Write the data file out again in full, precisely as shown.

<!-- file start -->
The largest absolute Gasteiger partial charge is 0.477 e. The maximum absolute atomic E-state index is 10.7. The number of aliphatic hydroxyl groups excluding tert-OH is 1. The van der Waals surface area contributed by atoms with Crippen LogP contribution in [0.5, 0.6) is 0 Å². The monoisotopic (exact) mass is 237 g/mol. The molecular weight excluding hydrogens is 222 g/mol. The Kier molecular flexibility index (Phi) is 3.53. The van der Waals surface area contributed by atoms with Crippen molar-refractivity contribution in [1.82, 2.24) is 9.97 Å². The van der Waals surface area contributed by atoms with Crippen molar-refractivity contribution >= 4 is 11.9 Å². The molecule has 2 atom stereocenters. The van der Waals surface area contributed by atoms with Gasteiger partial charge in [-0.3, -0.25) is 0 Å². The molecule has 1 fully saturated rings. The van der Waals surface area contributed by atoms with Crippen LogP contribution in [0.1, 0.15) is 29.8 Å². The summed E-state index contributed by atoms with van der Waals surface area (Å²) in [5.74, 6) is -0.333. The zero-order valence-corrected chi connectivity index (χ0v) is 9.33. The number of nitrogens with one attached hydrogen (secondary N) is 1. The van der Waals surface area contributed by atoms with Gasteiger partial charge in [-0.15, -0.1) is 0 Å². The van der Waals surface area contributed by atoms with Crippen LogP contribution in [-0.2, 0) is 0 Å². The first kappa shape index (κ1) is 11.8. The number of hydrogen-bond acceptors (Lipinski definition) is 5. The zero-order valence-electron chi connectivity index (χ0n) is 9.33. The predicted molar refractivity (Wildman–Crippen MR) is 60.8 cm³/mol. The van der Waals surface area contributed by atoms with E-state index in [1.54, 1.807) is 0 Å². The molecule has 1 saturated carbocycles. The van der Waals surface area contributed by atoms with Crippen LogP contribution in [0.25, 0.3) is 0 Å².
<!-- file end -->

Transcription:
The largest absolute Gasteiger partial charge is 0.477 e. The maximum absolute atomic E-state index is 10.7. The number of aliphatic hydroxyl groups excluding tert-OH is 1. The van der Waals surface area contributed by atoms with Crippen LogP contribution in [0.5, 0.6) is 0 Å². The monoisotopic (exact) mass is 237 g/mol. The molecular weight excluding hydrogens is 222 g/mol. The Kier molecular flexibility index (Phi) is 3.53. The van der Waals surface area contributed by atoms with Crippen molar-refractivity contribution in [1.82, 2.24) is 9.97 Å². The van der Waals surface area contributed by atoms with Crippen molar-refractivity contribution >= 4 is 11.9 Å². The molecule has 2 atom stereocenters. The van der Waals surface area contributed by atoms with Gasteiger partial charge in [-0.3, -0.25) is 0 Å². The molecule has 1 fully saturated rings. The van der Waals surface area contributed by atoms with Crippen LogP contribution in [0.1, 0.15) is 29.8 Å². The summed E-state index contributed by atoms with van der Waals surface area (Å²) in [5.74, 6) is -0.333. The zero-order valence-corrected chi connectivity index (χ0v) is 9.33. The number of nitrogens with one attached hydrogen (secondary N) is 1. The van der Waals surface area contributed by atoms with Gasteiger partial charge in [-0.15, -0.1) is 0 Å². The van der Waals surface area contributed by atoms with Crippen LogP contribution in [-0.2, 0) is 0 Å². The first kappa shape index (κ1) is 11.8. The number of hydrogen-bond acceptors (Lipinski definition) is 5. The zero-order valence-electron chi connectivity index (χ0n) is 9.33. The predicted molar refractivity (Wildman–Crippen MR) is 60.8 cm³/mol. The van der Waals surface area contributed by atoms with E-state index in [1.54, 1.807) is 0 Å². The molecule has 1 saturated carbocycles. The van der Waals surface area contributed by atoms with Crippen LogP contribution in [0.25, 0.3) is 0 Å².